views the manufacturing area will not usually be acceptable. Although in reality it is likely both the manufacturing application and business processes will work very similar, they will be
differences at times and these differences can be large especially in the case of ERP packages.
Data elements with formats different from industry standards. For example, a five-character Social Security number or a six-character phone number. This is a red flag that can be identified without
much knowledge of the content of the model.
Incorrect cardinality. Assume the business rule is “We hire only applicants who completed a master’s degree.” Does the model in fig. 1 show this?
Fig. 1 Cardinality red flag
No. It shows that each applicant can obtain zero, one or many degrees. Yet the cardinality allows an applicant to have zero degrees, which violates our business rule. Also, degree includes all
possible types of degrees, with a master’s degree being just one of these. So if Bob has only a bachelor’s degree, that would not satisfy our business rule.
We will need to subtype to enforce the specific rule to master’s degree, as shown in fig. 2.
Fig. 2 Cardinality now matches business rule
In fig. 2, the subtyping symbol captures that each degree can be a masters degree. The relationship between applicant and masters degree captures that each applicant must have at least one
master’s degree, which supports our business rule.
As a proactive measure to improve the correctness of the data model, I have found the following techniques to be very helpful:
- Normalize. Normalization forces us to understand the rules behind what is actually being modeled. We need to ask many questions, and the more we know the more our model will accurately support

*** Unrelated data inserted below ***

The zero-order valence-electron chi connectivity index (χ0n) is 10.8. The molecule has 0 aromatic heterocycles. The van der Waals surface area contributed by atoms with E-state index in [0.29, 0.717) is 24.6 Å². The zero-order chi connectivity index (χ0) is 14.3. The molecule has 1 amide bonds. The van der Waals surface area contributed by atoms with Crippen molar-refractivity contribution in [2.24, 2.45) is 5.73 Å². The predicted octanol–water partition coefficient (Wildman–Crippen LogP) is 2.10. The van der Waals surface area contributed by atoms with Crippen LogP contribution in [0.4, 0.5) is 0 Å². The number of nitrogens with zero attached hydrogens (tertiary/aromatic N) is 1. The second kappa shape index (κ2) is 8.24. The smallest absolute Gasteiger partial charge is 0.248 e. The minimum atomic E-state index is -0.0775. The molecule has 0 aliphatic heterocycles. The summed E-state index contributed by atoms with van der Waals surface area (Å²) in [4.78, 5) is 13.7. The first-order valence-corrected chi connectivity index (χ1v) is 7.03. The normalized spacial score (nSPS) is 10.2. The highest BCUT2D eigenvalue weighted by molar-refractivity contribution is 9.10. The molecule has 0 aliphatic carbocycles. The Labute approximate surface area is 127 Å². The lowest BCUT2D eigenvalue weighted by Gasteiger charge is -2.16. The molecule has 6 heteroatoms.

the business rules.
- Use abstraction when in doubt. If the requirements are not known or are incomplete, abstracting allows us to accommodate the unknown by using generic structures. For example, if we don’t know
and can’t confirm whether a customer has a main phone number, fax number, and mobile number; or whether they have a office number and home number, a simple abstract structure containing customer
phone and customer phone type would accommodate all situations.
- Understand similar situations. I was once able to leverage knowledge I had about the ordering process for a candy company while modeling how products were ordered for a health care provider.
The products were completely different yet the process and a majority of the information were the same.
- Require stakeholder signoff. Make sure your users are committed and supportive of the design by requiring their signoff upon model completion. They will take the review much more seriously and
be more supportive of the resulting design. If the analysts would prefer not to look at the model, a popular technique is to validate the model through other mediums such as reports, business
assertions, or prototypes.
Stay tuned! Our next article will focus on the completeness category.